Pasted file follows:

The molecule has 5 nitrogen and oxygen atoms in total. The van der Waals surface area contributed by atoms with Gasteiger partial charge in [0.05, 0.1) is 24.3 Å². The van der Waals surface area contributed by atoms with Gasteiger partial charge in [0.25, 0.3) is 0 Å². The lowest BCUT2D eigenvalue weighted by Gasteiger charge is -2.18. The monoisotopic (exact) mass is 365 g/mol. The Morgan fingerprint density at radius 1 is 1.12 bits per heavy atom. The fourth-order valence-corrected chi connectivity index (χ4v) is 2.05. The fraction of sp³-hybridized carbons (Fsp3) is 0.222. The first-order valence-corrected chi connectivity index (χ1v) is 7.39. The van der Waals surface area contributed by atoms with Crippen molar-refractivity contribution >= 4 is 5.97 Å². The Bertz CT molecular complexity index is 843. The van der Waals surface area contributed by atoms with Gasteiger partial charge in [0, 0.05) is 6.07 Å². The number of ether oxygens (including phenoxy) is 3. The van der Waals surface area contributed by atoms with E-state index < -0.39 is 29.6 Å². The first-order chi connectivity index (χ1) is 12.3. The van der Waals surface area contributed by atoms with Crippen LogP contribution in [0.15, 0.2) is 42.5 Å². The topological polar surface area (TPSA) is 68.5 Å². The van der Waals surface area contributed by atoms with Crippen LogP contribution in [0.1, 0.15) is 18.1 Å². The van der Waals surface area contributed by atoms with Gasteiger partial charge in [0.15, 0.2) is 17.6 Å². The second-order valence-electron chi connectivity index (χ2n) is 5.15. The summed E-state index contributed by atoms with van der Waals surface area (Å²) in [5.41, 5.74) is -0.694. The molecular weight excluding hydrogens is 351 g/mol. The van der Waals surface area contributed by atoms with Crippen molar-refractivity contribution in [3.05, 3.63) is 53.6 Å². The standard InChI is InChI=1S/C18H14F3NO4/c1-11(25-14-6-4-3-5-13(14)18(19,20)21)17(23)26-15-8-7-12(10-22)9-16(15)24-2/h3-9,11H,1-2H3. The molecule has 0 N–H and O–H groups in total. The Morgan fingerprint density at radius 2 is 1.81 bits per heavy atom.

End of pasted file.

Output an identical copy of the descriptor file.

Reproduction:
The molecule has 5 nitrogen and oxygen atoms in total. The van der Waals surface area contributed by atoms with Gasteiger partial charge in [0.05, 0.1) is 24.3 Å². The van der Waals surface area contributed by atoms with Gasteiger partial charge in [0.25, 0.3) is 0 Å². The lowest BCUT2D eigenvalue weighted by Gasteiger charge is -2.18. The monoisotopic (exact) mass is 365 g/mol. The Morgan fingerprint density at radius 1 is 1.12 bits per heavy atom. The fourth-order valence-corrected chi connectivity index (χ4v) is 2.05. The fraction of sp³-hybridized carbons (Fsp3) is 0.222. The first-order valence-corrected chi connectivity index (χ1v) is 7.39. The van der Waals surface area contributed by atoms with Crippen molar-refractivity contribution >= 4 is 5.97 Å². The Bertz CT molecular complexity index is 843. The van der Waals surface area contributed by atoms with Gasteiger partial charge in [0, 0.05) is 6.07 Å². The number of ether oxygens (including phenoxy) is 3. The van der Waals surface area contributed by atoms with E-state index < -0.39 is 29.6 Å². The first-order chi connectivity index (χ1) is 12.3. The van der Waals surface area contributed by atoms with Crippen LogP contribution in [0.15, 0.2) is 42.5 Å². The topological polar surface area (TPSA) is 68.5 Å². The van der Waals surface area contributed by atoms with Crippen LogP contribution in [0.1, 0.15) is 18.1 Å². The van der Waals surface area contributed by atoms with Gasteiger partial charge in [0.15, 0.2) is 17.6 Å². The second-order valence-electron chi connectivity index (χ2n) is 5.15. The summed E-state index contributed by atoms with van der Waals surface area (Å²) in [5.41, 5.74) is -0.694. The molecular weight excluding hydrogens is 351 g/mol. The van der Waals surface area contributed by atoms with Crippen molar-refractivity contribution in [3.05, 3.63) is 53.6 Å². The standard InChI is InChI=1S/C18H14F3NO4/c1-11(25-14-6-4-3-5-13(14)18(19,20)21)17(23)26-15-8-7-12(10-22)9-16(15)24-2/h3-9,11H,1-2H3. The molecule has 0 N–H and O–H groups in total. The Morgan fingerprint density at radius 2 is 1.81 bits per heavy atom.